Small Business Bankruptcy Attorney in Baton Rouge, Louisiana

While personal bankruptcies filed in 2022 fell to 287,721 nationwide from 413,616 in 2021, business bankruptcies also fell to 13,481 in 2022, a 6 percent drop from 14,437 the year before, according to statistics released by the Administrative Office of the U.S. Courts.  

Unlike individuals and families, businesses outside of sole proprietorship generally have fewer bankruptcy options. In a sole proprietorship, all the debts and obligations are held by the owner as personal liabilities, so that person can file Chapter 13 or Chapter 7, and perhaps Chapter 11 if the debts are high enough and the business qualifies. 

Partnerships and limited liability companies (LLCs) have somewhat different rules and options depending on the exact business model they adopt and how they protect themselves and their business in their organizing documents.  

If you own or partner in a business in or around Baton Rouge, Louisiana, and you’re considering bankruptcy as an option to rearrange your finances to help you and your business survive, contact us at the Hoke Law Firm. We will examine your debts and other obligations in relationship to your income, and help you choose the right bankruptcy option going forward to a fresh start. We also proudly serve clients in Lafayette and New Orleans. 

Choices and Consequences

A sole proprietorship is treated just like an individual or a family seeking to use the bankruptcy system. They can choose between Chapter 13 and Chapter 7, sometimes Chapter 11, depending on their circumstances. These options will be fully detailed in the next section. 

If you are involved in a partnership, the type of partnership can play a role in how bankruptcy is handled. In a simple or general partnership, all partners share equally in profits but also in liabilities. If bankruptcy comes into the picture, the partners will each have to assume their fair share and file bankruptcy.  

Unfortunately, creditors will likely not agree to a Chapter 13 reorganization if some partners have substantial assets. That leaves Chapter 7, which can lead to the sale of assets and potential lawsuits. 

A solution to this is to include a poison pill clause in the partnership agreement. Once one partner files for bankruptcy, the business dies and creditors and trustees are thus prevented from suing the other partners. 

In limited partnerships or limited liability partnerships, the partners are liable only for any debt that they personally guaranteed. The same holds true for limited liability corporations. The members (as the owners are called) are responsible only for debts they personally guaranteed, while the LLC can file for Chapter 7. It may even be possible to file for Chapter 11 bankruptcy protection.   

No matter what your needs are, our bankruptcy attorney is prepared to support you today. 

Options Are Available for a New Start

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Chapter 7 Bankruptcy

Chapter 7 bankruptcy is known as the liquidation option. For individuals or families, there is a means test. In other words, you can’t earn more for your family size than what the state establishes as the threshold. You can also take advantage of exemptions to your bankruptcy to retain tools of the trade, home furnishings, and perhaps even your car and home. Qualified retirement accounts, Social Security, and other such benefits are protected as well. 

At the end of the process, the petitioner will be discharged from all unsecured debt obligations, but businesses that file for Chapter 7 will not receive a debt discharge, and if there are lawsuit judgments and settlements, the business will still be liable.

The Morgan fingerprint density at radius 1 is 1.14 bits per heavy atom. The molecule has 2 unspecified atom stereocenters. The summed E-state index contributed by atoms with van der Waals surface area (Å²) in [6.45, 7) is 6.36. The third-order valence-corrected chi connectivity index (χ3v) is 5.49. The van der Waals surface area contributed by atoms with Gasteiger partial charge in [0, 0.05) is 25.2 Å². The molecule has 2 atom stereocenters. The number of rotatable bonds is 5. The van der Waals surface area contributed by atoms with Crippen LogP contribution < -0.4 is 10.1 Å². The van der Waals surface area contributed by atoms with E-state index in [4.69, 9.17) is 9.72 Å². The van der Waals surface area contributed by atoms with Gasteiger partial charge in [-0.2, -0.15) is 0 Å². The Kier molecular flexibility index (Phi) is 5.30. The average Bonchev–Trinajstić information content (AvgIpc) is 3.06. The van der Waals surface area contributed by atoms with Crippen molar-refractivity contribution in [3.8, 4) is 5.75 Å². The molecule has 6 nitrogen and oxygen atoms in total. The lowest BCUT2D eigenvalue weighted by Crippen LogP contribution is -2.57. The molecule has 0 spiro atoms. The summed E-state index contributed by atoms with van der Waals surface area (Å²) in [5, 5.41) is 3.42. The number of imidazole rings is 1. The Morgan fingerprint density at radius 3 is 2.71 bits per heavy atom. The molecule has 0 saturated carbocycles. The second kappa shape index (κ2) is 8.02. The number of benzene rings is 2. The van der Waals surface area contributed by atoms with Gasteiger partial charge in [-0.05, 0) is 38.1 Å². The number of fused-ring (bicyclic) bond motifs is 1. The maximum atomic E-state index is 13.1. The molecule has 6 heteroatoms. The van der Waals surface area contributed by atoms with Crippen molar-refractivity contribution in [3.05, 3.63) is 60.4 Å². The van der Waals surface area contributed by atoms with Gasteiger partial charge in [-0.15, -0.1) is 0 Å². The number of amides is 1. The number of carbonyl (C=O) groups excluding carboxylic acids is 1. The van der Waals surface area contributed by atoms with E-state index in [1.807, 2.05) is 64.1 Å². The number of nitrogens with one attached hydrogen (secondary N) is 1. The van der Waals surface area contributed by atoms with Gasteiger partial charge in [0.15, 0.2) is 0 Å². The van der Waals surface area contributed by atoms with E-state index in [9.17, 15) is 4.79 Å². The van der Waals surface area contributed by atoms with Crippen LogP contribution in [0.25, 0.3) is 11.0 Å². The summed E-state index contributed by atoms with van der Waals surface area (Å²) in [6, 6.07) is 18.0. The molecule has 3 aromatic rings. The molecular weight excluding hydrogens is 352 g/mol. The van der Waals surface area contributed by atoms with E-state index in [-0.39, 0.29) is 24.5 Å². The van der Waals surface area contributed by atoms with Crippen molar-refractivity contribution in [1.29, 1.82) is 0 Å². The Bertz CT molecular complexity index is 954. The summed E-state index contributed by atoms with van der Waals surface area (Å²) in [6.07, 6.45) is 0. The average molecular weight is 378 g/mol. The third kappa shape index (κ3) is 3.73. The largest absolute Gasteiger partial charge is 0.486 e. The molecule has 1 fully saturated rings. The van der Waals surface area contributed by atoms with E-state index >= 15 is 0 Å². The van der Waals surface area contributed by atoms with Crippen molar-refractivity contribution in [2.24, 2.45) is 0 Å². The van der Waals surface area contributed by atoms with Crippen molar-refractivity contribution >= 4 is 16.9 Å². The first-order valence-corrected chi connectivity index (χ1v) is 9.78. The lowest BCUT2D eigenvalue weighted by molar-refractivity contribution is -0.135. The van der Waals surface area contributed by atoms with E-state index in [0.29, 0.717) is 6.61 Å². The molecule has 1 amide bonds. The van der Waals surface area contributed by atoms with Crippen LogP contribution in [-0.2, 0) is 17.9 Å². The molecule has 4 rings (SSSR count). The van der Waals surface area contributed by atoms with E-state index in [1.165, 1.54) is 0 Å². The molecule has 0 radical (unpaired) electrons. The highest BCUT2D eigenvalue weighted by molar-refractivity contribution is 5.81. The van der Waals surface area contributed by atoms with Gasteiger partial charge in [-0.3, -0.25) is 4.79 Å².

Chapter 13 Bankruptcy

Chapter 13 is known as the “wage-earner’s plan.” For individuals, families, and sole proprietors who have a steady income, a debt reorganization can be worked out. This is done by computing disposable income (what’s left over after every necessary living expense has been met). The bankruptcy trustee will then divvy up that amount for three to five years, at the end of which you will be discharged from your unsecured obligations.  

The beauty is that you can usually keep all your assets, but for cars and real property, the monthly obligations must be honored. Secured obligations cannot be included in the repayment plan, though you may be able to restructure the loans. 

Businesses cannot file for Chapter 13 under the business name, but sole proprietors can often take advantage by using their own name as the owner. 

Chapter 11 Bankruptcy

Chapter 11 bankruptcy is similar to Chapter 13 in that it uses a reorganization plan. Corporations have used this option to reorganize and stay afloat. For other types of businesses, such as partnerships or LLCs, the Small Business Reorganization Act opened a pathway for businesses besides corporations. 

Under Chapter 11, the business itself proposes a reorganization of debts and liabilities. Creditors, however, have to approve the plan, and they possess the option to submit a plan of their own, or even to force the business into Chapter 7.  

Once the plan is approved, the business becomes what is called a “debtor in possession,” meaning they get to operate the business on their own. A bankruptcy trustee generally does not oversee the process as they would in a Chapter 13. 

Small Business Bankruptcy Attorney in Baton Rouge, Louisiana

Nobody particularly likes the thought of filing for bankruptcy, but in many cases, it is the perfect route to a fresh start, even for small business owners. It may mean you get to keep your business and make it thrive all over again. If you wish to explore bankruptcy options for your small business in or around Baton Rouge, Lafayette, or New Orleans, contact the Hoke Law Firm. We have helped countless others like you.